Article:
HH: What do you think the new government in Great Britain today, fully installed, although some derision, one blogger at the New Statesman called them Tweedle-Cam and Tweedle-Clegg. And another Twitterer said the country’s now being run by two characters from a Richard Curtis film, of course the director of Love, Actually. What do you think this new British government’s attitude towards the jihadis in London and Great Britain will be, Mark Steyn? More or less aggressive than Brown and Blair?

MS: Well, I think the only one who really prosecuted this war with any enthusiasm was Tony Blair, who was personally very close to President Bush on this issue, although not good on the domestic front. I mean, Britain is basically hollowed out by Islamist networks. I think I said at one point on this show a couple of years ago that it’s basically Somalia with chip shops, and I think it is. I think it’s absolutely hollowed out from tip to toe. But Blair was at least, Blair at least understood something was going on, and was committed to it. And I’m not sure, and Nick Clegg certainly doesn’t, and David Cameron represents a wing of the Tory party whose whole view is that Bush and Blair got far too excited about this business, and is, in some ways, in many ways, much closer to the Eric Holder of what’s going on here.

HH: Well, time to switch to popular culture, our other issue. The Pope today in Fatima, of all places, Mark Steyn, had 400,000 people turn out to hear him denounce abortion, same sex marriage, and other issues of theology. Are you surprised by the fact this octogenarian can draw that many people for that sort of a message?

MS: No, I don’t think so. What is surprising, I guess, is the indestructibility, the appeal of that message, given that it’s basically universally reviled in the popular culture, particularly since the Catholic Church got into its recent difficulties, and you’ve had people calling for the Pope to be arrested and charged with mass murder, and all the rest of it. What I find fascinating is that on issues like abortion, that the Pope’s message retains its appeal even though the United States is a slight exception in that. It has a going pro-life movement. Most European countries, for example, do not have an effective pro-life movement. And it is, and so this popularity is all the more impressive, because it’s not supported by a sustained publicity campaign in mass media.

HH: Very well put. Now today is also, just a few years before the Pope was born, Annie, Little Orphan Annie began as a comic strip. It was announced today there will be no more tomorrows for Annie. It’s over. Is this something that strikes at Mark Steyn’s daily routine? I don’t even know if you’re a comics person to begin with.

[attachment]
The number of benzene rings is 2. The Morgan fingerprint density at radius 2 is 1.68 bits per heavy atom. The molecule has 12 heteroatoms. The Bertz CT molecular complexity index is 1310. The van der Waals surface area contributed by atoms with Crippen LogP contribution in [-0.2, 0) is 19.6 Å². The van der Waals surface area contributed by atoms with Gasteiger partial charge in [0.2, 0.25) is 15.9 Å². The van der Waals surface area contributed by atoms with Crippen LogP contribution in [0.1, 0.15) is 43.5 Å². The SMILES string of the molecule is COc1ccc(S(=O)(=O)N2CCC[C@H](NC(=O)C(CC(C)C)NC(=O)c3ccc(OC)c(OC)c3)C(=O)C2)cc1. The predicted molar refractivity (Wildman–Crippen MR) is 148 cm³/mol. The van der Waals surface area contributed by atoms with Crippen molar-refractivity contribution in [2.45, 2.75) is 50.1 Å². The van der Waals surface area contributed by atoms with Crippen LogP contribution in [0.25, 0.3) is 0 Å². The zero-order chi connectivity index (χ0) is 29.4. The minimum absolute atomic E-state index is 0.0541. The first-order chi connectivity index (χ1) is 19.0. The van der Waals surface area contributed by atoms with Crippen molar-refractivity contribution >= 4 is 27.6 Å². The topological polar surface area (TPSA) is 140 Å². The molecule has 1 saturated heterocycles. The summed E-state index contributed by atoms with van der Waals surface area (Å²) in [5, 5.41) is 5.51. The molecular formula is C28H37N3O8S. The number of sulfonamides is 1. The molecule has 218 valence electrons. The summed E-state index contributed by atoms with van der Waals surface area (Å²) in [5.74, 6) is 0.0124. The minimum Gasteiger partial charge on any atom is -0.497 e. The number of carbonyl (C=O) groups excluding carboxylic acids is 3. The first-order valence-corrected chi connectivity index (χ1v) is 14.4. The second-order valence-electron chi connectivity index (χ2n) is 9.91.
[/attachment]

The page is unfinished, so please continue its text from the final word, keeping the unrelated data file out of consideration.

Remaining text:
MS: Well, I do like, I’m one of these people who, I don’t read Little Orphan Annie from one decade to the next.

HH: (laughing)

MS: But it’s one of those things where you want to be, if you do ever get the urge, you want to be able to pick up the newspaper and find Little Orphan Annie is still in there, just like Blondie. You know, I basically have got no time for any of the daily cartoon strips from the last fifty years. I like them all to be of the Blondie/Little Orphan Annie vintage. And so the idea that they’re finally putting those pennies over her eyeball-less eyes, and laying her to rest, is rather tragic to me. Charles Strouse, whom we’ve mentioned on this show before…

HH: Yes.

MS: Charles Strouse, the composer of the musical Annie, when they adapted it, Charles told me that he hadn’t realized there was so little to Little Orphan Annie, and they wound up, in effect, for that show, doing it as Oliver in drag rather than drawing on a lot of Little Orphan Annie material, because there was less in that comic strip than met the eye. But even so, I’m sad to see her passing. I don’t know who’s going to get custody of Sandy the Dog, but this is a tragedy.

HH: Mark, you remind me, I spent a wonderful hour with Carol Burnett this week talking about her memoir. And she was in the Little Orphan Annie movie, which she in her memoir denounced as just awful, et cetera.

MS: Oh, no, no, that’s an awful film.

HH: That’s what she said.

MS: And I asked Charles Strouse why it was so awful, and he said oh, well we’d just done the show, and it’s very easy just to take the $10 million dollars and go to the Virgin Islands.

HH: (laughing) 30 seconds, did you watch Carol Burnett? Were you ever a Carol Burnett fan?

MS: Oh, Carol Burnett, I wish they’d keep, occasionally, people talk about trying to recreate that form of show. It depends on very particular talents, and I wish we had a Carol Burnett around on TV today.

HH: Oh, you’d love her memoir. Mark Steyn, always a pleasure,, America, for all of Mark’s work.

End of interview.